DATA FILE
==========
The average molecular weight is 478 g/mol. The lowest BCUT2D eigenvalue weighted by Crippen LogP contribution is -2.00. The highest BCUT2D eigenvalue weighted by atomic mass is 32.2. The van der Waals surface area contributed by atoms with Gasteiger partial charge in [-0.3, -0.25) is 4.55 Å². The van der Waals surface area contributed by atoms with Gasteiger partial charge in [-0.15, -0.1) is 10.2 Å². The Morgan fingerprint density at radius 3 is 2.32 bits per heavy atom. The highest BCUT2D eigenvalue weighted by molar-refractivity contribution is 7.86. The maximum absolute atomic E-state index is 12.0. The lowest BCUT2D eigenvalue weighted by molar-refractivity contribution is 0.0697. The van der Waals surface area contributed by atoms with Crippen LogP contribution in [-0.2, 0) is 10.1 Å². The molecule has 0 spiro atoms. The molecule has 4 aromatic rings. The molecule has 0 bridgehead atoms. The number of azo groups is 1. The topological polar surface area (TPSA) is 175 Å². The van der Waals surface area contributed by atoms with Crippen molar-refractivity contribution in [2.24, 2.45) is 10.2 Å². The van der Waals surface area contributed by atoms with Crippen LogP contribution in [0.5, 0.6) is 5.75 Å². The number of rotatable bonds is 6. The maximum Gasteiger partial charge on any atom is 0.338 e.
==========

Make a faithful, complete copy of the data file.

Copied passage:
The average molecular weight is 478 g/mol. The lowest BCUT2D eigenvalue weighted by Crippen LogP contribution is -2.00. The highest BCUT2D eigenvalue weighted by atomic mass is 32.2. The van der Waals surface area contributed by atoms with Gasteiger partial charge in [-0.3, -0.25) is 4.55 Å². The van der Waals surface area contributed by atoms with Gasteiger partial charge in [-0.15, -0.1) is 10.2 Å². The Morgan fingerprint density at radius 3 is 2.32 bits per heavy atom. The highest BCUT2D eigenvalue weighted by molar-refractivity contribution is 7.86. The maximum absolute atomic E-state index is 12.0. The lowest BCUT2D eigenvalue weighted by molar-refractivity contribution is 0.0697. The van der Waals surface area contributed by atoms with Crippen LogP contribution in [-0.2, 0) is 10.1 Å². The molecule has 0 spiro atoms. The molecule has 4 aromatic rings. The molecule has 0 bridgehead atoms. The number of azo groups is 1. The topological polar surface area (TPSA) is 175 Å². The van der Waals surface area contributed by atoms with Crippen molar-refractivity contribution in [2.24, 2.45) is 10.2 Å². The van der Waals surface area contributed by atoms with Crippen LogP contribution in [0.5, 0.6) is 5.75 Å². The number of rotatable bonds is 6. The maximum Gasteiger partial charge on any atom is 0.338 e.